If I was measuring the incidence of dirty feet (actual dirt vs perceived dirtiness) in toddlers, the existence of the Crocs is a factor, but unless the data show that the actual volume of dirt is related to the color of the Crocs, it's *still* not a factor.

The claim that exclusion of irrelevant data is exclusive and biased is crazy, and makes modern philosophers look foolish. It also feeds conspiracy theories espoused by people who don't understand how science works....

Re:No such thing as scientific method? Huh? (4, Funny)

Securityemo (1407943) | more than 3 years ago | (#34827196)

Scientist: "I cannot do much, but I can bake you a reasonably tasty fruitcake if you want?"
Philosopher: "No, I want God."

FWIW (0)

Anonymous Coward | more than 3 years ago | (#34827084)

Induction is also what happens in many varieties of machine learning, which "really work" to some degree.

Hume taught us that induction is impossible. I think it would be completely impossible in a random universe, but since the real world is full of biases, physicists, ML researchers, and others can get a leg up on a number of inductive problems.

science and scientists r 2 complex 4 simple rules (2)

cinnamon colbert (732724) | more than 3 years ago | (#34827130)

People like the articles' author seem to forget that "science" covers a lot of territory, and it is done by scientists - who are humans, with all the flaws and variation and abilities of humans. If you look at the diverse array of activities and people who do science, it is hard to believe that any single "theory" will accomodate all that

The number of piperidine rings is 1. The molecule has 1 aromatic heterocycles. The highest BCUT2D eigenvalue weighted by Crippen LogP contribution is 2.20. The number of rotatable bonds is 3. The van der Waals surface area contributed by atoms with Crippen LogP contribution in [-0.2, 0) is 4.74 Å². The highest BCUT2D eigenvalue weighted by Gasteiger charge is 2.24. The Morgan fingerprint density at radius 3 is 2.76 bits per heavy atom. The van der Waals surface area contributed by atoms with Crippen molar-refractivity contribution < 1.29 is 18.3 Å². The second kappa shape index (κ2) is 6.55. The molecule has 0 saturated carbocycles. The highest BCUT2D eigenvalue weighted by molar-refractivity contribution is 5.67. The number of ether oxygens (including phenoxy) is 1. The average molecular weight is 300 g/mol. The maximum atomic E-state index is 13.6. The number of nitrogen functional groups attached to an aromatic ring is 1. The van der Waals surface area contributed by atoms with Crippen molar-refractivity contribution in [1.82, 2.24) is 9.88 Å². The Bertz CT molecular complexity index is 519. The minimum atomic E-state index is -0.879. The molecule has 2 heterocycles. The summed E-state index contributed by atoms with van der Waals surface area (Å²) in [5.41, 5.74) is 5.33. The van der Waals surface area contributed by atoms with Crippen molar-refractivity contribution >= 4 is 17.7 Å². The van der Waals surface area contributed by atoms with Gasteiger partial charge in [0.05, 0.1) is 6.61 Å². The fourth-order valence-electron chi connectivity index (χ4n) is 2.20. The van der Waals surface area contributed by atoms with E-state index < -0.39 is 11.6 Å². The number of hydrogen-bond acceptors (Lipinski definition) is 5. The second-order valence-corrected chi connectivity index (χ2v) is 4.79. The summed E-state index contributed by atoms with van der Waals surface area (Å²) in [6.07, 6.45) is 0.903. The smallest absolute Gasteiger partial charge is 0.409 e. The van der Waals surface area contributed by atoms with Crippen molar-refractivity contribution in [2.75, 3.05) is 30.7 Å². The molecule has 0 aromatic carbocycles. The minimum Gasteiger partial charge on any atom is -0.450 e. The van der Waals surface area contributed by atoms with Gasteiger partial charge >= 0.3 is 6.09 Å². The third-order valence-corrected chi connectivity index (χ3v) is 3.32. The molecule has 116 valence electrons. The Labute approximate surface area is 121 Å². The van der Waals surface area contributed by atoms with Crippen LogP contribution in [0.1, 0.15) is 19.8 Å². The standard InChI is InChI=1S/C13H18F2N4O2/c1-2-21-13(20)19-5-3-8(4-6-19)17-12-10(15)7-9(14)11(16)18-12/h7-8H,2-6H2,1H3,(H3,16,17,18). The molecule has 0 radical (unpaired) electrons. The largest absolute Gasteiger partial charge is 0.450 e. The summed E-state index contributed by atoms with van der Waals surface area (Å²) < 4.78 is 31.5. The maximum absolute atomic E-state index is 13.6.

obligatory (2, Funny)

Anonymous Coward | more than 3 years ago | (#34827146)

As noted philosopher Randall Munroe noted: "Science: it works, bitches."

Objectivism? (5, Informative)

pugugly (152978) | more than 3 years ago | (#34827166)

I have an inherent distrust of anyone that is basing inductive logic on the underpinnings of Ayn Rand's Objectivism, for the simple reason that I've never . . . *ever* . . . heard of Objectivism as being contributory to *any* philosophy of logic.

Quite the opposite in fact, I've seen logicians use her as examples of how people can be fooled by pseudo-logic which hides implicit assumptions under carefully concealed vagueness and frame shifting.

This smells more like an attempt to rehabilitate Ayn Rand as a genuine philosophical contribution than a book on logic.

Pug

Re:Objectivism? (1)

Empiric (675968) | more than 3 years ago | (#34827524)

There was the book Introduction to Objectivist Epistemology...

That there was no further systematic explication beyond an "introduction", though, is telling.

Basically Rand is Aristotle, with the addition that by definition, her concepts are properly formed, and "proper epistemology" is essentially mirroring the entire content of her brain within yours for the "objective" scope and delimitation of each individual concept.

If you think I'm not serious, try The Passion of Ayn Rand, for examples of such objective declarations as which composers one is allowed to like, without being "irrational" as revealed by your preferences.

No Kindle edition... (0)

Anonymous Coward | more than 3 years ago | (#34827242)

Booo.

Have I lost my mind.. (0)

Anonymous Coward | more than 3 years ago | (#34827330)

or is the general Slashdot crowd getting progressively stupider? Karl Popper solved the problem of the "scientific method" nearly a century ago. It's simple.

The difference between science and non-science is that scientific theories are falsifiable, and non-scientific theories can not be falsified.